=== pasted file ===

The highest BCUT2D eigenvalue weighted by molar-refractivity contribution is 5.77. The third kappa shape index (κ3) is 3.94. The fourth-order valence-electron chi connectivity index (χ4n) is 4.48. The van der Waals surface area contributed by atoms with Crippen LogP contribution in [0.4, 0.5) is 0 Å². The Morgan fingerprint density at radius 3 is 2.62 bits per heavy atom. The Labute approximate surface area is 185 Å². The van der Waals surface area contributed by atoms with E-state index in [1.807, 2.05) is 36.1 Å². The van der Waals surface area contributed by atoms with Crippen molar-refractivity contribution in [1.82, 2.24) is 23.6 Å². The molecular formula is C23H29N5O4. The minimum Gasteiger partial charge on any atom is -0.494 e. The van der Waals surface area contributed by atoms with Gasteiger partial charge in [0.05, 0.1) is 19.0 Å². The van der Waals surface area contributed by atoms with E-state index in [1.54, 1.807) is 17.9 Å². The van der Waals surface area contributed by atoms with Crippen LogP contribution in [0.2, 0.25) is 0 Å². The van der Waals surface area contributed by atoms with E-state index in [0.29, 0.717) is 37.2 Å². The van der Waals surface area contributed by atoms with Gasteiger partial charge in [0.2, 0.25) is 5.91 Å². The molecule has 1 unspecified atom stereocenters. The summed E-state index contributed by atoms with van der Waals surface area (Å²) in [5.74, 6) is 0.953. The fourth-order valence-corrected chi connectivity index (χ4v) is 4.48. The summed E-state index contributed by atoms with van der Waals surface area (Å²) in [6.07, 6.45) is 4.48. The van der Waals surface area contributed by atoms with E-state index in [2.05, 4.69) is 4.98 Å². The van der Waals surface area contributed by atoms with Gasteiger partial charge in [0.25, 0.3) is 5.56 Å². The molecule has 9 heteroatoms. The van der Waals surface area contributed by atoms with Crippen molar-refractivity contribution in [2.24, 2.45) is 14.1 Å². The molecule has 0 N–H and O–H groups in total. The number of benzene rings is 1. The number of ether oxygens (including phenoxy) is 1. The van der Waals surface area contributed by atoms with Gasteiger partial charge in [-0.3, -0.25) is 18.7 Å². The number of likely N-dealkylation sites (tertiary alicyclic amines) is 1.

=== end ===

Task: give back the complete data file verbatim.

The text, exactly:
The highest BCUT2D eigenvalue weighted by molar-refractivity contribution is 5.77. The third kappa shape index (κ3) is 3.94. The fourth-order valence-electron chi connectivity index (χ4n) is 4.48. The van der Waals surface area contributed by atoms with Crippen LogP contribution in [0.4, 0.5) is 0 Å². The Morgan fingerprint density at radius 3 is 2.62 bits per heavy atom. The Labute approximate surface area is 185 Å². The van der Waals surface area contributed by atoms with E-state index in [1.807, 2.05) is 36.1 Å². The van der Waals surface area contributed by atoms with Crippen molar-refractivity contribution in [1.82, 2.24) is 23.6 Å². The molecular formula is C23H29N5O4. The minimum Gasteiger partial charge on any atom is -0.494 e. The van der Waals surface area contributed by atoms with Gasteiger partial charge in [0.05, 0.1) is 19.0 Å². The van der Waals surface area contributed by atoms with E-state index in [1.54, 1.807) is 17.9 Å². The van der Waals surface area contributed by atoms with Crippen LogP contribution in [0.2, 0.25) is 0 Å². The van der Waals surface area contributed by atoms with E-state index in [0.29, 0.717) is 37.2 Å². The van der Waals surface area contributed by atoms with Gasteiger partial charge in [0.2, 0.25) is 5.91 Å². The molecule has 1 unspecified atom stereocenters. The summed E-state index contributed by atoms with van der Waals surface area (Å²) in [5.74, 6) is 0.953. The fourth-order valence-corrected chi connectivity index (χ4v) is 4.48. The summed E-state index contributed by atoms with van der Waals surface area (Å²) in [6.07, 6.45) is 4.48. The van der Waals surface area contributed by atoms with E-state index in [2.05, 4.69) is 4.98 Å². The van der Waals surface area contributed by atoms with Gasteiger partial charge in [0.25, 0.3) is 5.56 Å². The molecule has 9 heteroatoms. The van der Waals surface area contributed by atoms with Crippen molar-refractivity contribution in [2.24, 2.45) is 14.1 Å². The molecule has 0 N–H and O–H groups in total. The number of benzene rings is 1. The number of ether oxygens (including phenoxy) is 1. The van der Waals surface area contributed by atoms with Gasteiger partial charge in [-0.3, -0.25) is 18.7 Å². The number of likely N-dealkylation sites (tertiary alicyclic amines) is 1.